For the past few months, I have been trapped in the block writers dread. No matter what I did I couldn’t come up with a single word for my work in progress. I tried stepping away from the file. I threatened to bury the file. Neither of these offered me any peace of mind. Nothing was working for me. The only thing I could do was fret about staring at a blank page before me.
Then one of my comrades from my NHRWA group, Lisa Olech said, “Linda, why don’t you do some plotting. Did you plot your world out yet?”
My answer was no.
So I tried to plot the world. But then it dawned on me, maybe I need to do a lot more research before I can even start the world. I have to get back to the basics of writing what I know.
But I don’t know anything. Or so I thought.
I have a series that is waiting to be finished. I know the characters, I know – sort of – the world of this series (which is more than I know about the other work in progress). And, I know what the inciting incident is to get the next book off the ground floor.
Nope, I still don’t have any kind of word count to report. I have been doing as Lisa O suggested. I’ve been world building with setting sheets and character sheets.
In the meantime, I was sort of wasting my precious writing minutes while browsing around on Amazon, and I couldn’t help but notice Scrivener. I’ve heard a lot of nifty things about this program, but I had never used it before now since I have a windows machine and not an apple. Last year, as far as I knew, Scrivener was only for Macs and not for Windows, but alas, it is now available and I took the trial version.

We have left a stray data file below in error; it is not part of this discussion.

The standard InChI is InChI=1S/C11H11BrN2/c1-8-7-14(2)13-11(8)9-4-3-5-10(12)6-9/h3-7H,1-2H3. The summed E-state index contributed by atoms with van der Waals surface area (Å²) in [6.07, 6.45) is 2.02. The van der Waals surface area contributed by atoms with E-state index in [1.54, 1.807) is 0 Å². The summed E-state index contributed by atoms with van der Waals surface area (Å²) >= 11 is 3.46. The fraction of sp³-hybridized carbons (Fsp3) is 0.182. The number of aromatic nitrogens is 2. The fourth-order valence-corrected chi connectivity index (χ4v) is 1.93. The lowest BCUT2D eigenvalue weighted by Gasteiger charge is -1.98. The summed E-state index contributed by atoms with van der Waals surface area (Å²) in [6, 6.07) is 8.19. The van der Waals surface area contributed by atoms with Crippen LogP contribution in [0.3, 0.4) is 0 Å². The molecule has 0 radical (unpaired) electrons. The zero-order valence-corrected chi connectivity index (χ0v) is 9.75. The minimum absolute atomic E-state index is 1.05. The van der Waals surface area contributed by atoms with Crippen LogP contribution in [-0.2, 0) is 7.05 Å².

The plotting Gods have answered my dreams!
Once I loaded the program I immediately found myself being prompted to check out the tutorial. Good Idea!
I had heard Scrivener being complicated to use, and I have to agree, it is. There are so many different features found in this program that I don’t know where to start. I think the best feature is the cork board followed close behind by the note cards. The way the program allows you to have multiple windows open for, say your plots and character cheat sheets without having to move the word processor around to accommodate the extra windows.
The other neat feature this program offers is the fact that when they say you have a 30 day trial they mean it. Trial days do not count the days you do not open the program. It only counts the times the program is opened. The creator of the program must feel pretty confident we will purchase the key code when our time is up.
Do you know what?
I will be getting mine. (Two thumbs up for Scrivener)
ROW80 Check In:
Lisa O will be pleased with me. I have most of the next Orgarlan Saga book plotted out and then some. I scoured through the first two books so that I could make a list of every character appearing in the story, even if they had a very minor part. Then I gave them wants, wishes, and fears.
The neat thing about Scrivener is how you can write in scenes, leaving a short synopsis of each scene on a note card. Then, when you are in the editing mode, you can rearrange these scenes just by click and drag to where you want it to be. Pretty nifty. No more cut and paste while editing. I like that.
With a little bit more of brainstorming, I should be good to go and get writing this story.
How are you doing on your work in progress?
Have you ever tried Scrivener?
Did you like it? Tell me what you did and did not like about the program. I’d love to hear about your experiences. Did it do what you were hoping it would do?